|Training Trenches at|
Merrill’s love of English literature extended to all people and things English. He occasionally referred to the English as “his countrymen” and admitted, “I like England very, very much. I could easily love it as a home, and it is surely greatly worth fighting for.” After the British had endured two years of combat, Merrill decided that he could no longer continue drilling and waiting. He left his home at Cambridge in November of 1916 to volunteer as a gunner in the Canadian Field Artillery. Only eighteen, he was considered a minor by the Canadian military, and his father did not consent to his involvement, so Merrill assumed the false name Arthur A. Stanley. In a letter home to his father, Merrill explained that he “could not, in honour, stay out if America should take no action.” So, Merrill’s great love of all things English propelled him into war and he soon found himself on his way to England.
|Students on Parade, Dartmouth College|
One of Merrill’s only frustrations was that he was just a private. Merrill does not explain why his college education and previous training experience did not earn him a commission as an officer, but it may have been a consequence of using an assumed name. On October 18, 1917, Merrill was posted to Boulogne-sur-Mer, France, and was then stationed near Ypres in Flanders, Belgium. There he operated guns at the front, firing at unseen targets and relying on aviator’s reports to determine if the shots met their mark. During combat, he kept his optimism joking, “the Front is not so black as it is painted—though it is quite as brown with khaki and no end of Flanders mud.”
Merrill’s cheerful determination ended on November 6, 1917, when a German artillery shell exploded in his barracks, killing him. Merrill was only nineteen and had been in Belgium less than a month. Ten days before his death when he was assigned to the front, Merrill wrote to his friend from Harvard, Edward Hubbard, and contemplated the possibility of his death:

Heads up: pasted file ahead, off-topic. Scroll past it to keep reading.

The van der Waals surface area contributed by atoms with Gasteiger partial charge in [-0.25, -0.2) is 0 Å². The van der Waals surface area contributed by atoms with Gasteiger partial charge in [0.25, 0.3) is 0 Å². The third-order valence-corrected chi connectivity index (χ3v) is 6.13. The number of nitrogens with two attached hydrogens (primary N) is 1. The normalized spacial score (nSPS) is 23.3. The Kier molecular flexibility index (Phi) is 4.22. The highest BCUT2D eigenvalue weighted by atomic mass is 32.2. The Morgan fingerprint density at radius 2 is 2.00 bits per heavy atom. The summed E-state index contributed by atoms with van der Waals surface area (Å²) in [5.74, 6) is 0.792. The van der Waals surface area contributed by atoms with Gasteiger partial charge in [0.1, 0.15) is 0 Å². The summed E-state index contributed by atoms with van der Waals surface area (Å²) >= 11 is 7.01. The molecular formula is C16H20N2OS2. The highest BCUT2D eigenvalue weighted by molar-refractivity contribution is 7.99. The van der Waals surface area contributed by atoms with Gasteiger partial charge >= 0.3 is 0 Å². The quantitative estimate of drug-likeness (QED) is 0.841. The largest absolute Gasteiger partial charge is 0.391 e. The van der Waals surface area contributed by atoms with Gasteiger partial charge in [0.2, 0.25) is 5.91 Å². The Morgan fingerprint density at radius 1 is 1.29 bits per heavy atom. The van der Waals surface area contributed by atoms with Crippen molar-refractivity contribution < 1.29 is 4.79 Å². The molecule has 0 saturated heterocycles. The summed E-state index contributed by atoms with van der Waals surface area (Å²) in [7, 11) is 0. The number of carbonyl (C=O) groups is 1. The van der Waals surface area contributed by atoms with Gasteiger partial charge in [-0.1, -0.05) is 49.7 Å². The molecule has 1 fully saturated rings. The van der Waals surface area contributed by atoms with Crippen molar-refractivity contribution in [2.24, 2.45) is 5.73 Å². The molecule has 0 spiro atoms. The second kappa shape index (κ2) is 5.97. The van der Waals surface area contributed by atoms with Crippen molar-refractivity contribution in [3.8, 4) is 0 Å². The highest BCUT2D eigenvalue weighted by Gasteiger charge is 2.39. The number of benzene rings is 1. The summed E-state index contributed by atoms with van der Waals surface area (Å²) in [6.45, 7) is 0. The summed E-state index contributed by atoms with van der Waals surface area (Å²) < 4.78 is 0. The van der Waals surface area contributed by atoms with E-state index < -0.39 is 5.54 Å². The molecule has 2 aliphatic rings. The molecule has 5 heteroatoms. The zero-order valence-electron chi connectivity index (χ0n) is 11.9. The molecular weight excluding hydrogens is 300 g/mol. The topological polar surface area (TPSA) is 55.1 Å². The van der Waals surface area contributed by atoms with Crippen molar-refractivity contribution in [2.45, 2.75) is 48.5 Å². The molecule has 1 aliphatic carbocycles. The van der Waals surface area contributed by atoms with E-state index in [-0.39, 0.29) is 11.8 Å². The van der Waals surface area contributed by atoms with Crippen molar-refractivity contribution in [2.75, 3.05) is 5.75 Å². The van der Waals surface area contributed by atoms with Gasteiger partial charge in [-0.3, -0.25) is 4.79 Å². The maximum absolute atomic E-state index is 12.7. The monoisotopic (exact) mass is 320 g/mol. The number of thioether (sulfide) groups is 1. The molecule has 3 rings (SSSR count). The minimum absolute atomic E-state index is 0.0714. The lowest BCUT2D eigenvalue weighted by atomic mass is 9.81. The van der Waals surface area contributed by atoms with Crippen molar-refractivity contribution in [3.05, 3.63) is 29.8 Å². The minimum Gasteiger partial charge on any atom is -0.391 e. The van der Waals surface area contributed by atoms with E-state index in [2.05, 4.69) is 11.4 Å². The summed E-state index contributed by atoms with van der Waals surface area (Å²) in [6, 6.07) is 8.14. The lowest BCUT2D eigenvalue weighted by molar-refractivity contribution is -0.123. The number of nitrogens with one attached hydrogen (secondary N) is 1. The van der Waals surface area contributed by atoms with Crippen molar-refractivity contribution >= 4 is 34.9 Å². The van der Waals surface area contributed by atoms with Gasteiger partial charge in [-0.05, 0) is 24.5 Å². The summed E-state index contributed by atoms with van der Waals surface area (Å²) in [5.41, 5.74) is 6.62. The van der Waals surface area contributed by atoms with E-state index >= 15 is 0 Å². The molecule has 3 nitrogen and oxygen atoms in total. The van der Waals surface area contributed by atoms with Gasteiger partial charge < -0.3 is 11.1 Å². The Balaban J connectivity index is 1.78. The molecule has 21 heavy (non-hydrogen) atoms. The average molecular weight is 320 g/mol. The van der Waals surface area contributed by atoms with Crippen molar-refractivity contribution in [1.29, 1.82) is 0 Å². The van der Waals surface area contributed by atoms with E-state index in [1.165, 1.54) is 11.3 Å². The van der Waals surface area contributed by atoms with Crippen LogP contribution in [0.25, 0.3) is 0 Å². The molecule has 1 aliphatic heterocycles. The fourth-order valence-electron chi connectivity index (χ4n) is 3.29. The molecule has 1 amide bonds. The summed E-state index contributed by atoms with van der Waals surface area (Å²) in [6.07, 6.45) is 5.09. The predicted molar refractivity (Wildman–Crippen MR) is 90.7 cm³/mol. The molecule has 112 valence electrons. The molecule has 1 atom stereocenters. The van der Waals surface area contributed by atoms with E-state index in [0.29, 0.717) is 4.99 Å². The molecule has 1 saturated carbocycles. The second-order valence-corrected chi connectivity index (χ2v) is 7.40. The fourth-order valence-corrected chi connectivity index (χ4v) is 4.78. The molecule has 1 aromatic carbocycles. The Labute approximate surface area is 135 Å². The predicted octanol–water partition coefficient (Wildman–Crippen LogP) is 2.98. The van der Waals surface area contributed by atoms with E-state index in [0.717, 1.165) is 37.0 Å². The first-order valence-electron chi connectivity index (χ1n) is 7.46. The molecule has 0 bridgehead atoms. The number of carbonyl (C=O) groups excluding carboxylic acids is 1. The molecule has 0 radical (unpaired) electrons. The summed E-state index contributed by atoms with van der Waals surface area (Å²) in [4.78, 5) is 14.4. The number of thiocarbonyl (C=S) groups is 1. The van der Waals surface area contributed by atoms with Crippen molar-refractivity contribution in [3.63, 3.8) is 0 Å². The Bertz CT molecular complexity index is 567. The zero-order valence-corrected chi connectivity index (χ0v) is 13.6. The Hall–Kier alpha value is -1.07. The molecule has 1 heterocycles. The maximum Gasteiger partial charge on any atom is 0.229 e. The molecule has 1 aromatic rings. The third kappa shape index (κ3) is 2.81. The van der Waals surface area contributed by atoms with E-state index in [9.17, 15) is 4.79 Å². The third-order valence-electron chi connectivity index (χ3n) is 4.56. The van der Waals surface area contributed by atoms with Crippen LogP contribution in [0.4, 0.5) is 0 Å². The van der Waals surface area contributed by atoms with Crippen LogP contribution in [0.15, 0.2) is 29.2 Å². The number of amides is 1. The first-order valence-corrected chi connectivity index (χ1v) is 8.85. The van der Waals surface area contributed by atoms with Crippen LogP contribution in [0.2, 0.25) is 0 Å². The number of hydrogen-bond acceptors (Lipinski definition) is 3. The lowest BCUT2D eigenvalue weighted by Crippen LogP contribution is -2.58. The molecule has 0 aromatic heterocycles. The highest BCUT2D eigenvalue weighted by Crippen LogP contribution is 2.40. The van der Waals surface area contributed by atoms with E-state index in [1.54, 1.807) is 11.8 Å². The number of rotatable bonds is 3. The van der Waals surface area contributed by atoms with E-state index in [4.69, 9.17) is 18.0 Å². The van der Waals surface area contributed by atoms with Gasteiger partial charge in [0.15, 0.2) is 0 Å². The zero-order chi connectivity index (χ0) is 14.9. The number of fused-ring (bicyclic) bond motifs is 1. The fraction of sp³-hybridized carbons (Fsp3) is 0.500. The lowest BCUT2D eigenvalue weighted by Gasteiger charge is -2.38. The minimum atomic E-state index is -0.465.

It's mighty hard, Ed leaving everything back there, perhaps for good and all. So if it should be that, friend, I'll say good-bye—but God! how can one—a couple of simple words and it’s over, and you go up to the Line, and try to laugh, or smile at least, and swallow it down. But it's part of the game, of course, and it is a noble end which we seek out of the ruck and jetsam of death and broken men and lasting sorrow.Merrill died when he had just begun to experience the realities of war. He never wrote regretfully about his decision to join the military, and as this passage shows, he considered dying in the war “a noble end.” Wainwright Merrill was one of the many young, good-humored, and idealistic men whose lives were ended prematurely by the war.
Written by Ellen Nye '14.
This Series: During World War I, 3,407 Dartmouth men were uprooted from campus, graduate school, or their early careers to serve in a modern war unlike any previous American military engagement. Four of them, Harold Pinkham ’15, George Dock ’16, Edward Kirkland ’16, and Wainwright Merrill ’19, left records of their war experience in the Rauner Special Collections Library. All four matched the demographics of the College at the time and were united by their experiences at progressive prewar Dartmouth, but despite their somewhat similar backgrounds, their personalities were quite different. Their stories speak to the diverse beliefs, experiences, and sources of comfort of Dartmouth men involved in World War I.
Wainwright Merrill ’19
Private, Canadian Field Artillery
Ask for Rauner Alumni M5525c.
2Wainwright Merrill and Charles Miner Stearns. A College Man in Khaki, Letters of an American in the British Artillery. New York: George H. Doran Co, 1918, vii.
3Merilll, Letter to Charles Miner Stearns, his English professor at Dartmouth, November 5, 1917.
5Merilll, Letter to his father, June 29, 1917.
6Merrill, Letter to Mrs. Clark, August 18, 1917.
7Merrill, Letter to his father, November 2, 1917.
8Merrill, To Edward Hubbard, October 28, 1917.
9Charles Wood, The Hill Winds Know Their Name: A Guide to Dartmouth’s War Memorials. Hanover N.H.: Dartmouth College Office of Public Affairs, 2001, 6.